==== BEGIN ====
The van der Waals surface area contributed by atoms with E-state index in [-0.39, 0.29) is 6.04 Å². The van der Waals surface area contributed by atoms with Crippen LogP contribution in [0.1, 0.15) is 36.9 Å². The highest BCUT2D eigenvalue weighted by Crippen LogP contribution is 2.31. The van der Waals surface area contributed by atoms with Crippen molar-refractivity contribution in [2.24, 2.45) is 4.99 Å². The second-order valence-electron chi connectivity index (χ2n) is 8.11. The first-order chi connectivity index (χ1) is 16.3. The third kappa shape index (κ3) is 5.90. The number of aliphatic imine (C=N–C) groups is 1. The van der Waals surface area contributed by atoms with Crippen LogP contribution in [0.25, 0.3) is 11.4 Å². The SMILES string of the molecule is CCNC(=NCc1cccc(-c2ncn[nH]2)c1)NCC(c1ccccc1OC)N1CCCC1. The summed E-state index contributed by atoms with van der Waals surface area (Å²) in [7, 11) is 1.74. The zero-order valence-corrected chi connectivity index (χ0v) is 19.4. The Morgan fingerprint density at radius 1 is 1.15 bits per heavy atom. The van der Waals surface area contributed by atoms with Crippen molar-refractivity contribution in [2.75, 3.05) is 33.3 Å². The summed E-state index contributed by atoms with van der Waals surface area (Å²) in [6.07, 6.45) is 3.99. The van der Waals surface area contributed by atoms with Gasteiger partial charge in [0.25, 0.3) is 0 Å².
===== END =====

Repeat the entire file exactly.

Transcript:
The van der Waals surface area contributed by atoms with E-state index in [-0.39, 0.29) is 6.04 Å². The van der Waals surface area contributed by atoms with Crippen LogP contribution in [0.1, 0.15) is 36.9 Å². The highest BCUT2D eigenvalue weighted by Crippen LogP contribution is 2.31. The van der Waals surface area contributed by atoms with Crippen molar-refractivity contribution in [2.24, 2.45) is 4.99 Å². The second-order valence-electron chi connectivity index (χ2n) is 8.11. The first-order chi connectivity index (χ1) is 16.3. The third kappa shape index (κ3) is 5.90. The number of aliphatic imine (C=N–C) groups is 1. The van der Waals surface area contributed by atoms with Crippen LogP contribution in [0.25, 0.3) is 11.4 Å². The SMILES string of the molecule is CCNC(=NCc1cccc(-c2ncn[nH]2)c1)NCC(c1ccccc1OC)N1CCCC1. The summed E-state index contributed by atoms with van der Waals surface area (Å²) in [7, 11) is 1.74. The zero-order valence-corrected chi connectivity index (χ0v) is 19.4. The Morgan fingerprint density at radius 1 is 1.15 bits per heavy atom. The van der Waals surface area contributed by atoms with Crippen molar-refractivity contribution in [2.75, 3.05) is 33.3 Å². The summed E-state index contributed by atoms with van der Waals surface area (Å²) in [6.07, 6.45) is 3.99. The van der Waals surface area contributed by atoms with Gasteiger partial charge in [0.25, 0.3) is 0 Å².